Anthony Hill, Black Lives Matter, and DSA

Hill_vigil_Lorraine.jpg
Community members attend a vigil for Anthony Hill last spring. Credit: Metro Atlanta DSA

By Adam Cardo

I first became involved with DSA in the fall of 2014, as part of my larger political realignment brought on by the Black Lives Matter movement. After spending the summer volunteering for a moderate Democrat in Georgia, I began a semester at American University in Washington, D.C., taking classes while interning for another moderate Democrat. Fully enmeshed in mainstream “progressive” politics, I was all set to become a neoliberal Democratic Party apparatchik. However, two events transpired to lead me to the socialist light. The first was my involvement with the Metro Washington, D.C. DSA chapter, which I discovered through a mutual acquaintance. The other crucial event was the non-indictment of the police officers who murdered Eric Garner. The murder and rise of the Black Lives Matter movement brought into focus the entrenched racism that formed the bedrock of the U.S. society and economic system, the critical link between capitalist exploitation and white supremacy and the need for a total replacement of capitalism with socialism to create a better world.

After returning to Georgia, I quickly joined the Metro Atlanta DSA chapter, which was already involved with local Black Lives Matter groups. Besides solidarity with the events in Ferguson and Baltimore, Atlanta BLM activism mostly centered around the murder of Anthony Hill. Anthony Hill was a 27-year-old African-American Air Force veteran whose bipolar disorder was exasperated by his deployment overseas.  During a psychotic episode, a naked Hill was shot and killed outside his apartment by DeKalb County Police officer Robert Olson in March of 2015.  Local activist groups who led the protest included Rise Up Georgia and #It'sBiggerThanYou, as well as myself and several fellow Atlanta DSA members. After an initial protest outside Hill's neighborhood, activists focused their efforts on securing an indictment of the accused officer with marches and rallies. The struggle culminated in a campout outside the DeKalb County courthouse during the week of January 17, when the officer was successfully indicted on all six counts against him.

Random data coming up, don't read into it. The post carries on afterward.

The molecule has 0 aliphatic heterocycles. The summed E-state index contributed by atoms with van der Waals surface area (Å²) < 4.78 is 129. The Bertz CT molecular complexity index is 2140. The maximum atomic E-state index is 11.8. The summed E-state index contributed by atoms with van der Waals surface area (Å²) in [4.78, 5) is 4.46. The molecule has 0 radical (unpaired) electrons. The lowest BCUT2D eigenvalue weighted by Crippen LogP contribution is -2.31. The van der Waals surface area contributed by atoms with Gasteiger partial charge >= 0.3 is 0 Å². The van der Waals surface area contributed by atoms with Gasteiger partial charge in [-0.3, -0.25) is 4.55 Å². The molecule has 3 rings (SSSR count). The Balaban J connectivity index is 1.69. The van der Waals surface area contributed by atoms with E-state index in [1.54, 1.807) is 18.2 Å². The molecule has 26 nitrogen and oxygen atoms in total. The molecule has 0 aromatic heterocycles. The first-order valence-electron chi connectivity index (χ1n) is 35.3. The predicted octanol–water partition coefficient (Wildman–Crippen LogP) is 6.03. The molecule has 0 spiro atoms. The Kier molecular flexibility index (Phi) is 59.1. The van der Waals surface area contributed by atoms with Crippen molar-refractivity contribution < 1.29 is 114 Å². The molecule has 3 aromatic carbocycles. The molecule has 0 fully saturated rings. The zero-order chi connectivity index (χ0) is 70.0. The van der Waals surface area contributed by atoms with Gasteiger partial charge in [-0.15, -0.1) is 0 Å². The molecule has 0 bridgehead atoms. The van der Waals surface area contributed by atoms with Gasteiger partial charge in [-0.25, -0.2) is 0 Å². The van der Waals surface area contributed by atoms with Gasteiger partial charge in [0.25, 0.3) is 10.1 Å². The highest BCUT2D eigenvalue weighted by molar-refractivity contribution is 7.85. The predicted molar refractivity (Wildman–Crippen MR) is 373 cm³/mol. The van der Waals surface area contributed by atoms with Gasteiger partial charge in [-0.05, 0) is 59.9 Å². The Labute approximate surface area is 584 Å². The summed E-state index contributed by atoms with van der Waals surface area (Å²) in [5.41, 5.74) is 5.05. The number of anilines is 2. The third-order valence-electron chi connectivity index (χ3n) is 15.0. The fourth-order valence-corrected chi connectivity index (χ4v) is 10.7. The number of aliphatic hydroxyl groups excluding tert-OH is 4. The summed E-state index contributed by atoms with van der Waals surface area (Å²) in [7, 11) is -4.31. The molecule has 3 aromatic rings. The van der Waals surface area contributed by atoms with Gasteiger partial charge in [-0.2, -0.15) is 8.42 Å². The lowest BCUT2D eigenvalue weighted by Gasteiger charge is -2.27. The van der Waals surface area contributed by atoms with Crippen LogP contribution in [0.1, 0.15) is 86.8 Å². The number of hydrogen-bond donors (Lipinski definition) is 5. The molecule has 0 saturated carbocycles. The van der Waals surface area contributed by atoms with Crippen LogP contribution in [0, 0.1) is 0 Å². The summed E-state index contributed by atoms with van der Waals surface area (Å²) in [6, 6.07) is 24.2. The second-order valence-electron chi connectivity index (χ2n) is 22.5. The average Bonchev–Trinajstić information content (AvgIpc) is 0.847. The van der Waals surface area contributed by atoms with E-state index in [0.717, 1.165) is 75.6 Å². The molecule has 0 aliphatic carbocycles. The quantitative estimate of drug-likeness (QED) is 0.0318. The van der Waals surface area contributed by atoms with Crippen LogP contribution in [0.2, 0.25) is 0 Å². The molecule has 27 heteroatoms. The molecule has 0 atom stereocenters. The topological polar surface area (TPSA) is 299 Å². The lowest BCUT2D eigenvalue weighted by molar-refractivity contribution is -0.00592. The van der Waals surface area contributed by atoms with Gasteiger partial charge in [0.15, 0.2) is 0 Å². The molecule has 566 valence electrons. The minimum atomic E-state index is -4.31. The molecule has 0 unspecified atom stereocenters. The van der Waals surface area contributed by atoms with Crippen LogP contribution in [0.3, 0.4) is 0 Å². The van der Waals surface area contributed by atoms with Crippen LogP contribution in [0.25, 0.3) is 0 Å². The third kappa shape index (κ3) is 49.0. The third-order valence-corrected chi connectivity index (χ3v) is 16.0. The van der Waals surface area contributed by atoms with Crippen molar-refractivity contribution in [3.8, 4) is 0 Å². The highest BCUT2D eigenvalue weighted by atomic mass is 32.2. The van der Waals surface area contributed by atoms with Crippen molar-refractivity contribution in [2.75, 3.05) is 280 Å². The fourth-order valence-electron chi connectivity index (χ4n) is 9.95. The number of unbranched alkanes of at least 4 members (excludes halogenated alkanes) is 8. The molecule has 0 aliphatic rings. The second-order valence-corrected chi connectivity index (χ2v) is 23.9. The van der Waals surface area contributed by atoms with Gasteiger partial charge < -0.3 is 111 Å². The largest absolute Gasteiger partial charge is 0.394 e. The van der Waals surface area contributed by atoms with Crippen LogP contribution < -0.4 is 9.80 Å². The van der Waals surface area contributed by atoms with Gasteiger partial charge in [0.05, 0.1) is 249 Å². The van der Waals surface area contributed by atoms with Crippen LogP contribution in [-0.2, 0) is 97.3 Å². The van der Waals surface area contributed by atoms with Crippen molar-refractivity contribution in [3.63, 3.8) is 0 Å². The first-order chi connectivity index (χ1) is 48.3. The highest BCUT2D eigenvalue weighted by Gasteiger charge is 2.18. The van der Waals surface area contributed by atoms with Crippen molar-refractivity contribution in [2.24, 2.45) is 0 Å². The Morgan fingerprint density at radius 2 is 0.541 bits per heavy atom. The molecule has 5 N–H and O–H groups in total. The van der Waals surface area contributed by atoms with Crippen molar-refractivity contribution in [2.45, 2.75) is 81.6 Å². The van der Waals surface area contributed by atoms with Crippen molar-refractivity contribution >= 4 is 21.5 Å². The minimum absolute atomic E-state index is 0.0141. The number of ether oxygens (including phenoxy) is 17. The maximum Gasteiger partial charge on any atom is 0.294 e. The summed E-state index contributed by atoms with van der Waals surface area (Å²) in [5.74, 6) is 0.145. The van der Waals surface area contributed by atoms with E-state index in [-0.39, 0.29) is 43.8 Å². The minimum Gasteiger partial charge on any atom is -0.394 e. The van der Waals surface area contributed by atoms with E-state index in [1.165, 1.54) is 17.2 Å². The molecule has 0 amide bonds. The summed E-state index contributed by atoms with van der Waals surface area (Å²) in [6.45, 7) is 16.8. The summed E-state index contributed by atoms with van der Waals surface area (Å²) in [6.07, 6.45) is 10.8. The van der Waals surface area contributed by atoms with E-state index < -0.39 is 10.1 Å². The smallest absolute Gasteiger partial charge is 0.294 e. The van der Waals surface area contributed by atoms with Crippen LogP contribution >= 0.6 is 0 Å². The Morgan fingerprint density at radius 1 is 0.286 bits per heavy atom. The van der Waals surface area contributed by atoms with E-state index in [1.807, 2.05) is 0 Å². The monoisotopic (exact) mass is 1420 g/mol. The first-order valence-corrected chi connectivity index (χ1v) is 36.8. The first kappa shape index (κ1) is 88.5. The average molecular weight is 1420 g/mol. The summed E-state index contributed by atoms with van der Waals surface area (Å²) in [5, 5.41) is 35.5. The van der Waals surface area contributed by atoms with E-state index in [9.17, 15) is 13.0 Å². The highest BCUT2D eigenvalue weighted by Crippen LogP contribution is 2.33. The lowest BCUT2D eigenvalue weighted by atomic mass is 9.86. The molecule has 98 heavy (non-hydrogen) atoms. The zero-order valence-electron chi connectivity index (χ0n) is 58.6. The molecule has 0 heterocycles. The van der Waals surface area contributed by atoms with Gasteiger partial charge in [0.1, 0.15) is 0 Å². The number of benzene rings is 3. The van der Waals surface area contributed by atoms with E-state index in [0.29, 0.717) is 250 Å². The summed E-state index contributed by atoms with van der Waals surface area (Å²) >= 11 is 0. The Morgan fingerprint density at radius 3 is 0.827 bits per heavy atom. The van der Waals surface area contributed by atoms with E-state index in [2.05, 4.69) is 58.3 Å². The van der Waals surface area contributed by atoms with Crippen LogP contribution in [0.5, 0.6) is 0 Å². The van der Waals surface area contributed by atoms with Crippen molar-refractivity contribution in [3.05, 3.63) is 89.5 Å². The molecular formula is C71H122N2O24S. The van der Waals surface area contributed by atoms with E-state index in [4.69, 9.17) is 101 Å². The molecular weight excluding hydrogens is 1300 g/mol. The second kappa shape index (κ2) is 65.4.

The events surrounding Anthony Hill show the power of Black Lives Matter in countering the racial policing that predominates in the United States, while connecting it to the larger white supremacy that pervades our culture. However, we must be aware of the time and resources required for such a struggle. That a campout was needed to secure even the limited victory of potentially finding a police officer guilty shows how much time and energy these fights require. This is especially true in Georgia, where legal protections for officers are considered the most extensive in the nation. In the case of a grand jury, Georgia law gives accused officers access to the grand jury’s meeting, as well as the opportunity to address the panel without the threat of cross-examination or a rebuttal by prosecutors.

Bringing all these lessons together, it is critical for DSA to aid the Black Lives Matter movement in their struggle. Since outside mass struggle is the critical factor in securing legal victories (albeit minor ones), it is important for DSA locals to aid local Black Lives Matter-affiliated groups with grassroots organizing and mobilization. Even things as simple as phone banking for small, local events can have huge impacts on the momentum surrounding campaigns. DSA has a huge opportunity to connect with newly radicalized people of color, and it is an opportunity we can not pass up.

If you want to work more around the Black Lives Matter movement and other anti-racism work, you can become a part of the DSA Anti-Racism Working Group by emailing me at acardo1120@gmail.com.

Adam Cardo is the President of Emory University Young Democratic Socialists and a member of Metro Atlanta Democratic Socialists of America.